Doctor of Philosophy
Statistics and Actuarial Sciences
Ageing is a universal and ever-present biological phenomenon. Yet, describing the ageing mechanism in formal mathematical terms — in particular, capturing the ageing pattern and quantifying the ageing rate — has remained a challenging actuarial modelling endeavour. In this thesis, we propose a class of Coxian-type Markovian models. This class enables a quantitative description of the well-known characteristics of ageing, which is a genetically determined, progressive, and essentially irreversible process. The unique structure of our model features the transition rate for the ageing process and a functional form for the relationship between ageing and death with a shape parameter that captures the biologically deteriorating effect of ageing. The force of moving from one state to another in the Markovian process indicates the intrinsic biological ageing force. The associated increasing exit rate captures the external force of stress due to mortality risk on a living organism.
We define an index, called physiological age, to quantify the heterogeneity between individuals. The physiological age can be used to compare the death rate between individuals in which an individual with a higher physiological age has higher mortality rate. The probability in each state at any time is calculated, and the distribution of the physiological age at any chronological age is obtained. We also prove that the distribution of the physiological age at a given time can be approximated by a normal distribution as the Phase-Type Ageing Model (PTAM) allows for a large number of states. The approximation can be used to quickly compute the probability in each state at any given time. The lifetime distribution for each individual readily follows from their physiological ages whose distribution is helpful in quantifying the variability of individual health status in the population.
We develop an efficient method to evaluate the PTAM’s likelihood utilising a lifetime data set. Our likelihood calculation uses vectorisation to find simultaneously the density function at observed lifetimes. Furthermore,our method uses uniformisation strategy to stabilise the numerical calculation with a guaranteed accuracy for any error tolerance. We demonstrate that our numerical method is more accurate and faster than the traditional method using matrix exponential. Lastly, we investigate the estimability of the PTAM when only the lifetime data is observable along with some conditions that could improve the model’s estimability in terms of parameters’ identification.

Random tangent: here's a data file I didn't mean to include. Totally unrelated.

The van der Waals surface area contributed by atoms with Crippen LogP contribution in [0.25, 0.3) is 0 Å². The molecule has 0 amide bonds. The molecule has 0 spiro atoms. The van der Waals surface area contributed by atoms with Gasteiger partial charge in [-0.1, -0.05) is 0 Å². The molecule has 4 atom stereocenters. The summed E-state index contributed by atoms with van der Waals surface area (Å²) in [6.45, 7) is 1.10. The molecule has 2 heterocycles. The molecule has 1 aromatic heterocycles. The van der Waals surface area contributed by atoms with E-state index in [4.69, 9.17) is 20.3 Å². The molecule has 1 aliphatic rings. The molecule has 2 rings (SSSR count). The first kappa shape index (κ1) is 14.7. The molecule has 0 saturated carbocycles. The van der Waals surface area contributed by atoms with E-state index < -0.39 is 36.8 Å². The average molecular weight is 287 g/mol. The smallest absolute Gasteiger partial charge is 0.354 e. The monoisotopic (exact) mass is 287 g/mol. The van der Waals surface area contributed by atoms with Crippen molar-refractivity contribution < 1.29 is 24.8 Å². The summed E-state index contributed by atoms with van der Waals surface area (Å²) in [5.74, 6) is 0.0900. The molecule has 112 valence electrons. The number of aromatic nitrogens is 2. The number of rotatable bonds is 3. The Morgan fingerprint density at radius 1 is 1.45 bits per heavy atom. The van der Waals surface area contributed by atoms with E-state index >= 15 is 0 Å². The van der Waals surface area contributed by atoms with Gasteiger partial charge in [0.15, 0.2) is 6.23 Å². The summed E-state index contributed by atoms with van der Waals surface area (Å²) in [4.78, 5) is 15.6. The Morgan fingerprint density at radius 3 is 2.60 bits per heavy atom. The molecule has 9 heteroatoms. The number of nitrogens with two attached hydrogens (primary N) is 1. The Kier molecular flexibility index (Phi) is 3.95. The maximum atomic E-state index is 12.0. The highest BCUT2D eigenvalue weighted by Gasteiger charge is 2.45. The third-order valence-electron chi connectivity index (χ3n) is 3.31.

Summary for Lay Audience
Ageing is a universal and ever-present biological phenomenon. Yet, describing the ageing mechanism in formal mathematical terms – in particular, capturing the ageing patterns and quantifying the ageing rate - has remained a challenging endeavour. The modelling of the human ageing process, under a spectrum of uncertainty, is critical in the accurate valuation and robust risk management of insurance and pension products. We put forward a general model having a small number of parameters but flexible enough to produce a variety of lifetime distributions. Our research contributions widen the available actuarial and survival analysis techniques in the following way: (i) A phase-type ageing model (PTAM) is constructed in which the ageing’s deteriorating effect and the associated increasing mortality risk are simultaneously taken into account. (ii) A physiological age index is introduced in order to quantify the heterogeneity between individuals. The physiological age index can be used to classify various mortality risk levels. (iii) Some pertinent statistical properties of the PTAM and the physiological age distribution are established. (iv) An efficient method is developed to evaluate the PTAM’s likelihood. Some numerical examples, utilising simulated and actual lifetime data sets, are provided to demonstrate that our proposed calculation technique is faster and more accurate than the traditional method based on matrix exponential. (v) The estimability of the PTAM under different lifetime-information scenarios is examined in the context of improving the parameter estimation. Our modelling of the ageing process through lifetime distributions is also of utmost importance in crafting suitable regulatory requirements and policies that will strengthen further the public confidence in the national or even global financial system.
Cheng, Boquan, "A class of phase-type ageing models and their lifetime distributions" (2021). Electronic Thesis and Dissertation Repository. 7757.
Available for download on Monday, May 01, 2023